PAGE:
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    Post Sat Nov 06, 2010 1:21 pm
    DanaJ wrote:
    E is wrong because there's no mentioning of Coelenterates. If you can believe it, I learned about Coelenterates in 6th grade - my biology teacher was kindda crazy and had us learn scientific terms for animals and plants! Euglena Viridis, Paramoecium Caudatum... Still remember these! Smile
    OMG that is crazy. This is an extremely boring passage for me. I was somehow trying to keep up with it. Its good to have extra information like these to keep you engrossed. Smile

    thp510 Rising GMAT Star Default Avatar
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    Post Sun Nov 07, 2010 11:18 am
    DanaJ wrote:
    E is wrong because there's no mentioning of Coelenterates. If you can believe it, I learned about Coelenterates in 6th grade - my biology teacher was kindda crazy and had us learn scientific terms for animals and plants! Euglena Viridis, Paramoecium Caudatum... Still remember these! Smile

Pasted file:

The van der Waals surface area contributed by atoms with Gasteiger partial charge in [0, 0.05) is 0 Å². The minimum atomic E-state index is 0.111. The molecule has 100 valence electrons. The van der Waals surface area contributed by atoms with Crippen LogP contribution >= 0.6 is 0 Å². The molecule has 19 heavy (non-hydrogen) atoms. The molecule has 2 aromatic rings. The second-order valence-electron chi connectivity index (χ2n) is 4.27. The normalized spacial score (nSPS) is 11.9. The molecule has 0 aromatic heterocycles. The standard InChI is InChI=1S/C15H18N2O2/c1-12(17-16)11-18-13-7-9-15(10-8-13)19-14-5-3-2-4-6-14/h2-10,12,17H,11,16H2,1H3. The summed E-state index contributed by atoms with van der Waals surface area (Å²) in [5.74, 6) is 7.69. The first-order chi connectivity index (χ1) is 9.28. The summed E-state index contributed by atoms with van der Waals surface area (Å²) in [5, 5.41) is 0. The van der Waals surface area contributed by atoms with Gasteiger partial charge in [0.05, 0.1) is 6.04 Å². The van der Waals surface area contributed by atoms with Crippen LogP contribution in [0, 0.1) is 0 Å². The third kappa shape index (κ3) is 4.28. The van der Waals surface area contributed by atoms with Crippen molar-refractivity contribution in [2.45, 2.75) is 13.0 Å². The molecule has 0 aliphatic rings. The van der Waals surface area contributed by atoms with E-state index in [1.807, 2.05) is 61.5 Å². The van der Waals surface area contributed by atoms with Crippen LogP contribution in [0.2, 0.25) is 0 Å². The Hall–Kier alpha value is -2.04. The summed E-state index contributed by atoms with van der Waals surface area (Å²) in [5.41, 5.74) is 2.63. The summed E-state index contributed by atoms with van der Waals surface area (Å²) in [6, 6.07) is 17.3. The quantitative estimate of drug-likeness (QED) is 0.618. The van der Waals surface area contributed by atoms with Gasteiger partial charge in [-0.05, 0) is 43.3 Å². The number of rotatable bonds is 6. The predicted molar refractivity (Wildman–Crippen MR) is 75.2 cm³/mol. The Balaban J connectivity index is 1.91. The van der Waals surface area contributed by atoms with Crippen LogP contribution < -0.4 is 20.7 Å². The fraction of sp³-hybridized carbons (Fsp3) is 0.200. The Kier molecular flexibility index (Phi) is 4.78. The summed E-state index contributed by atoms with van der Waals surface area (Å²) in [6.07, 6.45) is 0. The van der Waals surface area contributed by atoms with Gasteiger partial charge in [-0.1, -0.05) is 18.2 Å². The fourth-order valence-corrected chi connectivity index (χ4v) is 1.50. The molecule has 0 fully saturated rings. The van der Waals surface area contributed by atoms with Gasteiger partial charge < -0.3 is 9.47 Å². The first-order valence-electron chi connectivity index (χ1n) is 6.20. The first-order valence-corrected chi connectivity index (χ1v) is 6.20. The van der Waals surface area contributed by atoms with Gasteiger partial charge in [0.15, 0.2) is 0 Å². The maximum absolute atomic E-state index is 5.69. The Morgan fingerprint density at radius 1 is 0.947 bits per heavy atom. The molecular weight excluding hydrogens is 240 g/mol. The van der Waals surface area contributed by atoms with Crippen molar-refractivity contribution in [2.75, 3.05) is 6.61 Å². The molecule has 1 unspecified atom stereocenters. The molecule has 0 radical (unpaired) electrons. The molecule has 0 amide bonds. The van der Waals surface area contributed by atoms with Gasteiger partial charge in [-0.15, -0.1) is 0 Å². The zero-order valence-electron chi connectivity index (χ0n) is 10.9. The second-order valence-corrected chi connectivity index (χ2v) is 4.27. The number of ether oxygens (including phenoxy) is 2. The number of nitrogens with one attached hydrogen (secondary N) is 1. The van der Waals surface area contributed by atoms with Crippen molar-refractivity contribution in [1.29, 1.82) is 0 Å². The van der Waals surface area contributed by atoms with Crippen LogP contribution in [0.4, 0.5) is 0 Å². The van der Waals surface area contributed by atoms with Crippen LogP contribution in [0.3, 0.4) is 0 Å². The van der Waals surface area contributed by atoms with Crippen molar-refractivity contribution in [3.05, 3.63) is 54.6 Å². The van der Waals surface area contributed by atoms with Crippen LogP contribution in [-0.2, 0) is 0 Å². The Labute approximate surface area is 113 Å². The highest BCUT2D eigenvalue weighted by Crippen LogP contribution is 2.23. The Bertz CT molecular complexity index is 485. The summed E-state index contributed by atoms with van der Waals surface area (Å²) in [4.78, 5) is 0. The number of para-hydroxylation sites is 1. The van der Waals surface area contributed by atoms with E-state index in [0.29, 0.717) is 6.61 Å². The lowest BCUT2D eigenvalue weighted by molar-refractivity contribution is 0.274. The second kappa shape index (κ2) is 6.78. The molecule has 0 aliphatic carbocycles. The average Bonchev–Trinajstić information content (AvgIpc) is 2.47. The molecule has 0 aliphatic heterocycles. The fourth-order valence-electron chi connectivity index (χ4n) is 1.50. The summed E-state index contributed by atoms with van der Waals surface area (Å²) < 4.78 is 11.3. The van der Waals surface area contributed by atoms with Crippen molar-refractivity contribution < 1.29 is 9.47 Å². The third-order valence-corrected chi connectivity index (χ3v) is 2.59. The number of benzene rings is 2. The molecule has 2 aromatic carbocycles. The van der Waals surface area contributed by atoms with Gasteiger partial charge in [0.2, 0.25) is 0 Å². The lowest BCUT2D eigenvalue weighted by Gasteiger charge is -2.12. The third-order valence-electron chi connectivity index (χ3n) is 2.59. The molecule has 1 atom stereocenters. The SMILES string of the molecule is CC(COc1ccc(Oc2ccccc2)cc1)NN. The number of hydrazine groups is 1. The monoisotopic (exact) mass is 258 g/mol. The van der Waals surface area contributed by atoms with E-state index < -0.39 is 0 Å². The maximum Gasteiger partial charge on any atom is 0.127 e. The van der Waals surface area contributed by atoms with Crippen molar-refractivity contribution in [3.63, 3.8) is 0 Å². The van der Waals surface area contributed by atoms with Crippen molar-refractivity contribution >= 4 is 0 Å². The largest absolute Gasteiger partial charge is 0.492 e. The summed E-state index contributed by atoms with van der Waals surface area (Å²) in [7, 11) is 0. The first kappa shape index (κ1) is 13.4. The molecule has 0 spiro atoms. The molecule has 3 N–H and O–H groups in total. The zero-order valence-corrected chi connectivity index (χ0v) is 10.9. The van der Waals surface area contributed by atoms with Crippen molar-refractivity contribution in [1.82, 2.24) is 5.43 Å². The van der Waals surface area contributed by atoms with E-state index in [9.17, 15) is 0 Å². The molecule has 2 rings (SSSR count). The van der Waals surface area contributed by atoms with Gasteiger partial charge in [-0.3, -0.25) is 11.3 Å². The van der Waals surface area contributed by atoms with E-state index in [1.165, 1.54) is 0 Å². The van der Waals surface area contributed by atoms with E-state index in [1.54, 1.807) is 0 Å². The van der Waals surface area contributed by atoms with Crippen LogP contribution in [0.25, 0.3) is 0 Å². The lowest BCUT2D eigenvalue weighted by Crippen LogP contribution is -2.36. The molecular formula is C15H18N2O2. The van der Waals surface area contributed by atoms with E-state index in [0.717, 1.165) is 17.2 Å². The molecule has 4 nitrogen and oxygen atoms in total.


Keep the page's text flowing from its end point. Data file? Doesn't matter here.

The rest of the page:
DanaJ

    I think your ability to retain past knowledge or have some type of photographic memory is a SIGNIFICANT enabler for scoring well on tests. I don't even remember my 6th grade science teacher's name! How does anyone beat the gmat if they can't even remember what they had for breakfast today Sad

    DanaJ Site Admin
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    Post Sun Nov 07, 2010 11:20 am
    hey you don't really need to remember stuff like this to score well in the GMAT. With RC passages, everything you need to answer a question appears in the text! No outside knowledge required (except maybe super easy stuff like profit = revenues - expenses)!

    mundasingh123 GMAT Titan Default Avatar
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    Post Tue Nov 09, 2010 5:19 am
    DanaJ wrote:
    @niksworth: well glad you saw that! Hope you liked it - and maybe you could share with me some other ideas for improvement/future sessions?